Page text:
JC: I did an interview a couple of years ago with a philosopher called Susan Neiman, who wrote a book called Why Grow Up. She talks about it in terms of adulthood, when you reach ‘proper’ adulthood, so many of the decisions you get to make are just distractions. They're so formulaic in terms of, do I get a mortgage? Do I have kids? What school do I send my kids to? Do I eat gluten? Do I drink alcohol three times a week? Then you don't have the time or space to engage in wider thinking. Things that are actually far more important in the widest sense than just the minutiae of your day to day life.
SB: That’s so true, you can just get bogged down and distracted, you need to work hard to make space to think about those things. I know you said you didn't want the magazine to be too preachy, but I wonder if you have considered what actions you might want your readers to take as a result of learning more about the world around them, and thinking longer term?
JC: I think one of the things we thought about a lot when we set up the magazine was how much it was going to be an activist thing and whether taking action looks like on the ground direct action, and it's not really about that. If some of that stuff has inspired people to get on board with Extinction Rebellion and go to a protest, amazing, but there's so many other things that people can do to alter their ways of thinking and actions.
We talked earlier about taking out a pension, and you need to have a clear understanding of how those systems work, where the money goes, who it impacts, who’s being exploited to generate that return so you can have a stipend in the future. That involves a lot of slow and complicated thoughts, but actions like that are really important.
Just thinking more broadly about the type of society that people want to live in and why we accept so many of these things as just being how the world is when we're all taking part in a democratic system, and we should be able to shape the future that we want.
In our Unfair issue, Francis Ryan writes about how provision for people who have disabilities in the UK is just horrific. I don't know how anyone can read that and just think it's fine.Why aren't we doing more about that? Why do we continue to accept a political party that's actively failed a section of society who just shouldn't be treated that way at all?
It's not necessarily that we have specific actions that we want people to take, I think it's really just about being better informed because the world is really, really complicated. There are so many factors at play, even in the pension that you want to take or like, you know, the foods that you want to eat or do you want to travel by air when you go abroad? There's just a lot of stuff that needs thinking about because of the precarious stage of civilization we're at, which sounds really grand, but it requires us to think a bit more.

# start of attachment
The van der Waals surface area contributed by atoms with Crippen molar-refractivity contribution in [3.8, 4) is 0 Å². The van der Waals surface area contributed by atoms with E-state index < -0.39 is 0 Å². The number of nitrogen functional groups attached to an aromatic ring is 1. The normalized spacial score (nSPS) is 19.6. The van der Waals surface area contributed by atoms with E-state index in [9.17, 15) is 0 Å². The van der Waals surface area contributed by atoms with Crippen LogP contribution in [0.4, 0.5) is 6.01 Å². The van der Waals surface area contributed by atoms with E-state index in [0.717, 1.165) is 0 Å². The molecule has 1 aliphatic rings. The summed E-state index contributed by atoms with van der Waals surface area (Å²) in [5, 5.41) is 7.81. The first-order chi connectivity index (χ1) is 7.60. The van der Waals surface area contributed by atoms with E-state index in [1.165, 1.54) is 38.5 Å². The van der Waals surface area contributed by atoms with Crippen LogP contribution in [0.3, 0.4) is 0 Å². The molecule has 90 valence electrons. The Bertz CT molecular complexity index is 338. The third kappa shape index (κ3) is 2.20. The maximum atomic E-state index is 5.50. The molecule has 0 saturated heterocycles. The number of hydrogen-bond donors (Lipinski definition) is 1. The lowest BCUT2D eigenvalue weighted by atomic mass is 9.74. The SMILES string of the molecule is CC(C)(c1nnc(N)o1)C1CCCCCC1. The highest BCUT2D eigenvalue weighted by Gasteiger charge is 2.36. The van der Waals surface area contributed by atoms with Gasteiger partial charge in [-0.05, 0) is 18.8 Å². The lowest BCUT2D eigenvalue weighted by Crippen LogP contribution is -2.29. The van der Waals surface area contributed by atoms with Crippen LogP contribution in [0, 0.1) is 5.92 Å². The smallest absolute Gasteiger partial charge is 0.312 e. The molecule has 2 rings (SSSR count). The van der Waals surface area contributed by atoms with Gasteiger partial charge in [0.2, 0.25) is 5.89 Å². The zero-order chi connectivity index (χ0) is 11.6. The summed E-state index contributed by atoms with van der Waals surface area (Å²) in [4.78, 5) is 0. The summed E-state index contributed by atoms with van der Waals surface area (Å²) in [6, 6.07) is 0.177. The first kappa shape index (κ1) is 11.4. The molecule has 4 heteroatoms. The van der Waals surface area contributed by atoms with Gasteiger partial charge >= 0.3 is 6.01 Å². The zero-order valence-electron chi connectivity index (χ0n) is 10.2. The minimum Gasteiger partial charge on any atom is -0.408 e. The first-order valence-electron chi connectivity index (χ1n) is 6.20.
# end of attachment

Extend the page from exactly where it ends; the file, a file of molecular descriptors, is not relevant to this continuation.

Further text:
SB: I think everybody's got a limited capacity for the thinking they can do in their daily lives in terms of what they feel like they can have an impact on. I worry that people will get overwhelmed into not doing anything because it feels paralyzing to try and do everything.
JC: There's a balance to be struck isn't there between feeling empowered enough to think that the decisions that you make can affect change whilst understanding that there are wider systemic things that you probably can't.
I think that's one of the reasons why I started to think I wanted to read more about deep time, or microbial evolution and the natural world a bit more, because that timeframe is really soothing. It’s liberating thinking about billions of years in the past because you feel small and insignificant in thinking that but it also makes your small decisions feel really okay!
When I was living in London I just felt constantly stressed, everyone was moving at a certain speed and I constantly felt driven to keep up with that. It's really easy to just be completely myopic when you're living in an environment like that. I think now, when I feel stressed, if I just go outside and look around, none of what I'm stressed about matters to my immediate surroundings. Having some kind of perspective is really useful if you want to make all of these micro decisions that require a lot of thought because it can feel paralyzing.
SB: Yes, that's a really interesting point, placing yourself in a much, much broader context. We can really easily get caught up, particularly through the pandemic, in this mindset of being very insular and just worrying about yourself within the four walls and not really knowing what you can do beyond that.
I think as a race, we're inherently generous and altruistic, so it's really important to try and put yourself within that much broader context of time and environment in order to appreciate that sort of grand irrelevance, I suppose.
Finally, I wanted to ask what you felt was time ‘well spent’?
JC: Previously, time well spent was social time with friends, it was the most rewarding thing, interacting with people that I love. Since my son came along, it’s very much watching this person grow and I want as much access to that as possible. Sometimes it’s mind numbingly boring or insanely frustrating because you experience the whole spectrum of emotions in short bursts and it can feel like a marathon with amazing highs and crushing lows! But time well spent is very much engaging with this little kid who is always changing and everything else feels like it doesn’t matter quite as much, it’s all thrown into sharp relief and it’s hard to avoid cliches, but they change so fast! I think it's definitely a lesson in placing yourself within a certain context and really having to engage.
Getting tied up in making decisions about your family unit and what’s best for them, so much of the wider stuff that it’s important to think about does impact them as well. Obviously you want them to be secure and provide for them, but it’s also important to think about what world you want them to live in. You’re making a provision for them in the future, what does that look like? How can they thrive? What are you setting them up for? All of those things feel really important when you have a kid.